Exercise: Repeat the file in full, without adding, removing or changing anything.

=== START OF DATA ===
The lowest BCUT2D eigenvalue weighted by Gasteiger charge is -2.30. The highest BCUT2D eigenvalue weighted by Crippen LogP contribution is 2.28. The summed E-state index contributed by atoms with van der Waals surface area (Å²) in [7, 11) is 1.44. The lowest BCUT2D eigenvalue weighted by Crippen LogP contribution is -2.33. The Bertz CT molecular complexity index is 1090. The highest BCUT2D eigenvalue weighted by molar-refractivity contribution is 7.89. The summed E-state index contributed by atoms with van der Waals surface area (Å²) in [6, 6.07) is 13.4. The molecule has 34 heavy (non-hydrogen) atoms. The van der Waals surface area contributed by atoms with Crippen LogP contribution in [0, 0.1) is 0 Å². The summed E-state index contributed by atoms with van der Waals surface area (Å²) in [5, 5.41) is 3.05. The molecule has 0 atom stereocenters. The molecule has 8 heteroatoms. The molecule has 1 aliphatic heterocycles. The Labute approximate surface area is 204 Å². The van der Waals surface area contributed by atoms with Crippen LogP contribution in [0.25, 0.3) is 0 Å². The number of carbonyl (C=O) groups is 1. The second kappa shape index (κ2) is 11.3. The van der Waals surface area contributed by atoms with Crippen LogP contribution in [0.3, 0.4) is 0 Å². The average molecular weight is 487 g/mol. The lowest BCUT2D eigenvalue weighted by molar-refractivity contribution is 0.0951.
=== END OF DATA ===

The lowest BCUT2D eigenvalue weighted by Gasteiger charge is -2.30. The highest BCUT2D eigenvalue weighted by Crippen LogP contribution is 2.28. The summed E-state index contributed by atoms with van der Waals surface area (Å²) in [7, 11) is 1.44. The lowest BCUT2D eigenvalue weighted by Crippen LogP contribution is -2.33. The Bertz CT molecular complexity index is 1090. The highest BCUT2D eigenvalue weighted by molar-refractivity contribution is 7.89. The summed E-state index contributed by atoms with van der Waals surface area (Å²) in [6, 6.07) is 13.4. The molecule has 34 heavy (non-hydrogen) atoms. The van der Waals surface area contributed by atoms with Crippen LogP contribution in [0, 0.1) is 0 Å². The summed E-state index contributed by atoms with van der Waals surface area (Å²) in [5, 5.41) is 3.05. The molecule has 0 atom stereocenters. The molecule has 8 heteroatoms. The molecule has 1 aliphatic heterocycles. The Labute approximate surface area is 204 Å². The van der Waals surface area contributed by atoms with Crippen LogP contribution in [0.25, 0.3) is 0 Å². The number of carbonyl (C=O) groups is 1. The second kappa shape index (κ2) is 11.3. The van der Waals surface area contributed by atoms with Crippen LogP contribution in [0.3, 0.4) is 0 Å². The average molecular weight is 487 g/mol. The lowest BCUT2D eigenvalue weighted by molar-refractivity contribution is 0.0951.